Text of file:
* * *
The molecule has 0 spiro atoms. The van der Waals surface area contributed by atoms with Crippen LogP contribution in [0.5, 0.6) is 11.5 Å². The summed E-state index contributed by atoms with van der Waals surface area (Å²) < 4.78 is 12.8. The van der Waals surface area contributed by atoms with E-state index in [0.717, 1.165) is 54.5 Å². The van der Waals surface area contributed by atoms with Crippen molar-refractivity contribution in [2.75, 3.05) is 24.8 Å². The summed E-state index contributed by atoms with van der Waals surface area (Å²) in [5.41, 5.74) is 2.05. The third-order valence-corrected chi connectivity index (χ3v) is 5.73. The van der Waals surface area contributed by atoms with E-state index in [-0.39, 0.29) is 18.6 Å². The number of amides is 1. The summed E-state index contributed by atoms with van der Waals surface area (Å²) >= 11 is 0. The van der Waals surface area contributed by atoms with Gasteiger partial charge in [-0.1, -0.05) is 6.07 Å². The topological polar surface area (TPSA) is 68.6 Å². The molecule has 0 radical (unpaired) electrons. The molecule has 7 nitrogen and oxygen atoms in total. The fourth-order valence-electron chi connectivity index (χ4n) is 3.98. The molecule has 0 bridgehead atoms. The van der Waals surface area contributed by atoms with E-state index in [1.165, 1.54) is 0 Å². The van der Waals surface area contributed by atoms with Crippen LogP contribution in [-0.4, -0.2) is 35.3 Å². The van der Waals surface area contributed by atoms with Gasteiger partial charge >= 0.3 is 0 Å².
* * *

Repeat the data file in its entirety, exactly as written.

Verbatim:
The molecule has 0 spiro atoms. The van der Waals surface area contributed by atoms with Crippen LogP contribution in [0.5, 0.6) is 11.5 Å². The summed E-state index contributed by atoms with van der Waals surface area (Å²) < 4.78 is 12.8. The van der Waals surface area contributed by atoms with E-state index in [0.717, 1.165) is 54.5 Å². The van der Waals surface area contributed by atoms with Crippen molar-refractivity contribution in [2.75, 3.05) is 24.8 Å². The summed E-state index contributed by atoms with van der Waals surface area (Å²) in [5.41, 5.74) is 2.05. The third-order valence-corrected chi connectivity index (χ3v) is 5.73. The van der Waals surface area contributed by atoms with E-state index in [-0.39, 0.29) is 18.6 Å². The number of amides is 1. The summed E-state index contributed by atoms with van der Waals surface area (Å²) >= 11 is 0. The van der Waals surface area contributed by atoms with Gasteiger partial charge in [-0.1, -0.05) is 6.07 Å². The topological polar surface area (TPSA) is 68.6 Å². The molecule has 0 radical (unpaired) electrons. The molecule has 7 nitrogen and oxygen atoms in total. The fourth-order valence-electron chi connectivity index (χ4n) is 3.98. The molecule has 0 bridgehead atoms. The van der Waals surface area contributed by atoms with E-state index in [1.165, 1.54) is 0 Å². The van der Waals surface area contributed by atoms with Crippen LogP contribution in [-0.4, -0.2) is 35.3 Å². The van der Waals surface area contributed by atoms with Gasteiger partial charge >= 0.3 is 0 Å².